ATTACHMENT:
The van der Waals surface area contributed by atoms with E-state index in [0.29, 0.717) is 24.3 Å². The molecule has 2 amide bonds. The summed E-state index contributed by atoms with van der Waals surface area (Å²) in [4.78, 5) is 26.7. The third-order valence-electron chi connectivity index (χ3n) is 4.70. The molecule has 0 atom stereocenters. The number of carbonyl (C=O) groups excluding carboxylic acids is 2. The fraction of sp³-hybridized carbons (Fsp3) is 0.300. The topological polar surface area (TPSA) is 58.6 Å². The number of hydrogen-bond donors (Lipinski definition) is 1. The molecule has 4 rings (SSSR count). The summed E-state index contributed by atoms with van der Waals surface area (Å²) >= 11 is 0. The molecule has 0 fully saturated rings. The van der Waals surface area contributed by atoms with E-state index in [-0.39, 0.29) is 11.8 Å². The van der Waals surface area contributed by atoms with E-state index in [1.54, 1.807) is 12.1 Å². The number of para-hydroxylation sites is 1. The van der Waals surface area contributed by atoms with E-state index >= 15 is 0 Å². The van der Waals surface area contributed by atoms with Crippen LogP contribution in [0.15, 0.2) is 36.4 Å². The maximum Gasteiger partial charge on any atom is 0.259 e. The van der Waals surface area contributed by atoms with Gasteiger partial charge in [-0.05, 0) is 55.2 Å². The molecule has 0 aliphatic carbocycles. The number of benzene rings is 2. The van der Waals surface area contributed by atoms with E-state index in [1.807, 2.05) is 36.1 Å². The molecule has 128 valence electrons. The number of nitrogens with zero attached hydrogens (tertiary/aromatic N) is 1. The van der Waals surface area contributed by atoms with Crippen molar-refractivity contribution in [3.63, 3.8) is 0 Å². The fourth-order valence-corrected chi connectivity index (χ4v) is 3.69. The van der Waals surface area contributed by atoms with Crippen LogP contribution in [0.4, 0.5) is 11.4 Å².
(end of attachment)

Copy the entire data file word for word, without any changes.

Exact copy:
The van der Waals surface area contributed by atoms with E-state index in [0.29, 0.717) is 24.3 Å². The molecule has 2 amide bonds. The summed E-state index contributed by atoms with van der Waals surface area (Å²) in [4.78, 5) is 26.7. The third-order valence-electron chi connectivity index (χ3n) is 4.70. The molecule has 0 atom stereocenters. The number of carbonyl (C=O) groups excluding carboxylic acids is 2. The fraction of sp³-hybridized carbons (Fsp3) is 0.300. The topological polar surface area (TPSA) is 58.6 Å². The number of hydrogen-bond donors (Lipinski definition) is 1. The molecule has 4 rings (SSSR count). The summed E-state index contributed by atoms with van der Waals surface area (Å²) >= 11 is 0. The molecule has 0 fully saturated rings. The van der Waals surface area contributed by atoms with E-state index in [-0.39, 0.29) is 11.8 Å². The van der Waals surface area contributed by atoms with E-state index in [1.54, 1.807) is 12.1 Å². The number of para-hydroxylation sites is 1. The van der Waals surface area contributed by atoms with E-state index >= 15 is 0 Å². The van der Waals surface area contributed by atoms with Crippen LogP contribution in [0.15, 0.2) is 36.4 Å². The maximum Gasteiger partial charge on any atom is 0.259 e. The van der Waals surface area contributed by atoms with Gasteiger partial charge in [-0.05, 0) is 55.2 Å². The molecule has 0 aliphatic carbocycles. The number of benzene rings is 2. The van der Waals surface area contributed by atoms with E-state index in [1.807, 2.05) is 36.1 Å². The molecule has 128 valence electrons. The number of nitrogens with zero attached hydrogens (tertiary/aromatic N) is 1. The van der Waals surface area contributed by atoms with Crippen molar-refractivity contribution in [3.63, 3.8) is 0 Å². The fourth-order valence-corrected chi connectivity index (χ4v) is 3.69. The van der Waals surface area contributed by atoms with Crippen LogP contribution in [0.4, 0.5) is 11.4 Å².